Press Release 08-19-2009

AUTO PARTS MANUFACTURER SETTLES EEOC AGE DISCRIMINATION SUIT FOR $80,000

Federal Agency Charged Freudenberg-NOK Refused to Hire Older Worker at N.H. Facility

BOSTON – Freudenberg-NOK General Partnership, an auto  parts manufacturer based in Michigan with  substantial operations in New    Hampshire, will pay $80,000 and furnish other relief  to settle an age discrimination lawsuit filed by the U.S. Equal Employment  Opportunity Commission (EEOC), the agency announced today. The EEOC had charged Freudenberg refused to  hire a man because of his age for a controller position at its Bristol, N.H.,  facility.

According to  the EEOC’s lawsuit, Timothy Poh applied for and was interviewed for the  Controller position at Freudenberg’s Bristol  facility in the fall of 2006. After Poh  followed up several times, Freudenberg called him on Jan. 3, 2007 to tell him  that although he was well qualified, it was looking for someone “not quite so  old with as much experience.”  Freudenberg offered the position to two younger applicants and  eventually hired a younger, less qualified person for the position.

Age  discrimination violates the Age Discrimination in Employment Act (ADEA). The EEOC filed suit in December 2007 (Civil  Action No. 1: 07-cv-00406-JD)  in U.S. District Court for the District of New Hampshire in Concord.

The settlement  provides $80,000 to Poh to make him whole for his financial losses. In addition to the monetary payments, the  consent decree resolving the litigation, approved by Judge Joseph A. DiClerico, enjoins Freudenberg from discrimin­ating  on the basis of age and from violating the Older Workers Benefit Protection Act  when it seeks to have employees waive or release rights under the ADEA; mandates training of management on the  requirements of the ADEA; and requires the issuance of a new  anti-discrimination policy and the posting of a notice regarding the  settlement.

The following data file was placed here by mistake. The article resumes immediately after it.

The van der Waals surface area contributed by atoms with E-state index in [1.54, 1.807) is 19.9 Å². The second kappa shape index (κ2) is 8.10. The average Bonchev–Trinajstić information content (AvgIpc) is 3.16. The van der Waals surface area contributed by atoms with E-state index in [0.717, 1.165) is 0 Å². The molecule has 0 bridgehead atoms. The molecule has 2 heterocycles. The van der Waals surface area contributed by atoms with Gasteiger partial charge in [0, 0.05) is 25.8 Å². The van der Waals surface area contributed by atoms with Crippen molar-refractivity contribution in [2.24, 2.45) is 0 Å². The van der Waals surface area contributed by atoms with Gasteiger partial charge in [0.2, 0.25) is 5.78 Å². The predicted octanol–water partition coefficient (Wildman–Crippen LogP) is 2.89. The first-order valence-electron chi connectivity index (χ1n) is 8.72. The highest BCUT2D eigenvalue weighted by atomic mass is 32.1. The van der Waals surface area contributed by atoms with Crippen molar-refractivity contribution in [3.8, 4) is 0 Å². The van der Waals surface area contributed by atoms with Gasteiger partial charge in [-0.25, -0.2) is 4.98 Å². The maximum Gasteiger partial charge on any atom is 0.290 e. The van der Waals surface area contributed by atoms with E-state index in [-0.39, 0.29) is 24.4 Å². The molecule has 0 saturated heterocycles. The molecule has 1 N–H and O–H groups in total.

“While this  case arose over two years ago, we know that in these difficult economic times  age discrimination is an even greater problem,”  said Spencer H. Lewis, Jr., director of the EEOC’s New York District  Office. “The EEOC will continue to  vigorously enforce federal protections for workers against age discrimination.”

EEOC Senior  Trial Attorney Markus L. Penzel in Boston  added, “The EEOC is pleased that Freudenberg worked cooperatively with us to  resolve this case short of a trial. We  believe that the relief provided in the consent decree will help prevent what  happened to Mr. Poh from happening to others in the future.”

On its web site,  Freudenberg describes itself as “the Americas  joint venture partnership between Freudenberg & Co. in Germany and NOK Corp. in Japan,” and a “leading  producer of advanced sealing and vibration control products” with revenues of  approximately $1 billion.

In July of this year, the EEOC held a public hearing on recent developments  in age discrimin­ation, including the effect on older workers of widespread  layoffs, threats to employee benefits and controversial recent court decisions.  The Commission also issued a technical  assistance document on waivers of discrimination claims as part of severance  agreements. Further information is  available at http://www.eeoc.gov/press/7-15-09.html and http://www.eeoc.gov/policy/docs/qanda_severance-agreements.html.

The EEOC enforces federal laws prohibiting employment discrimination. Further information about EEOC is available on  its web site at www.eeoc.gov.